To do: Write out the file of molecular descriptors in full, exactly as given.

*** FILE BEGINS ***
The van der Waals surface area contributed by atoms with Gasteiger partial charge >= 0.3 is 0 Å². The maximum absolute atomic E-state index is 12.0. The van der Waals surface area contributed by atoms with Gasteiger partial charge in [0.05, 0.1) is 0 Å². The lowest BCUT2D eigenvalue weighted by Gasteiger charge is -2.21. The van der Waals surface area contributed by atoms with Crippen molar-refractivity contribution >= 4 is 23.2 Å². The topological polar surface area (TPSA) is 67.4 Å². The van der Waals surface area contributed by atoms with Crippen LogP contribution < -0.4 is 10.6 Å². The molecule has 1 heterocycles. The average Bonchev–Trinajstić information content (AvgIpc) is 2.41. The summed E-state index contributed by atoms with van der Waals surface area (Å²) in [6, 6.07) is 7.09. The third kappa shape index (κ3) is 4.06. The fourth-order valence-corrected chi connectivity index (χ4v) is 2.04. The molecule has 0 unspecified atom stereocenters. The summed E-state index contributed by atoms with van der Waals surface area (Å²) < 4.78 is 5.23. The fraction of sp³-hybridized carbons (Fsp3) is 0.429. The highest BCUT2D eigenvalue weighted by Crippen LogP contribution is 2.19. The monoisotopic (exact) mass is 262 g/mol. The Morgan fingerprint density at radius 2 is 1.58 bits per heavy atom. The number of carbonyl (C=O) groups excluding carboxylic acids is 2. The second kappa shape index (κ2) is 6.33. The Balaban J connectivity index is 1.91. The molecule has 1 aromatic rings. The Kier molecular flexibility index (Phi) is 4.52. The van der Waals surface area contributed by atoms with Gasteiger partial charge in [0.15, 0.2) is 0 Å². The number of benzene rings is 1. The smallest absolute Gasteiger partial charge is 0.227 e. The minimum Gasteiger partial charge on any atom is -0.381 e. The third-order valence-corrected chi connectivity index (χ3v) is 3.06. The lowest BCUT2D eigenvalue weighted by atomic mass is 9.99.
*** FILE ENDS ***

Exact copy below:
The van der Waals surface area contributed by atoms with Gasteiger partial charge >= 0.3 is 0 Å². The maximum absolute atomic E-state index is 12.0. The van der Waals surface area contributed by atoms with Gasteiger partial charge in [0.05, 0.1) is 0 Å². The lowest BCUT2D eigenvalue weighted by Gasteiger charge is -2.21. The van der Waals surface area contributed by atoms with Crippen molar-refractivity contribution >= 4 is 23.2 Å². The topological polar surface area (TPSA) is 67.4 Å². The van der Waals surface area contributed by atoms with Crippen LogP contribution < -0.4 is 10.6 Å². The molecule has 1 heterocycles. The average Bonchev–Trinajstić information content (AvgIpc) is 2.41. The summed E-state index contributed by atoms with van der Waals surface area (Å²) in [6, 6.07) is 7.09. The third kappa shape index (κ3) is 4.06. The fourth-order valence-corrected chi connectivity index (χ4v) is 2.04. The molecule has 0 unspecified atom stereocenters. The summed E-state index contributed by atoms with van der Waals surface area (Å²) < 4.78 is 5.23. The fraction of sp³-hybridized carbons (Fsp3) is 0.429. The highest BCUT2D eigenvalue weighted by Crippen LogP contribution is 2.19. The monoisotopic (exact) mass is 262 g/mol. The Morgan fingerprint density at radius 2 is 1.58 bits per heavy atom. The number of carbonyl (C=O) groups excluding carboxylic acids is 2. The second kappa shape index (κ2) is 6.33. The Balaban J connectivity index is 1.91. The molecule has 1 aromatic rings. The Kier molecular flexibility index (Phi) is 4.52. The van der Waals surface area contributed by atoms with Gasteiger partial charge in [0.15, 0.2) is 0 Å². The number of benzene rings is 1. The smallest absolute Gasteiger partial charge is 0.227 e. The minimum Gasteiger partial charge on any atom is -0.381 e. The third-order valence-corrected chi connectivity index (χ3v) is 3.06. The lowest BCUT2D eigenvalue weighted by atomic mass is 9.99.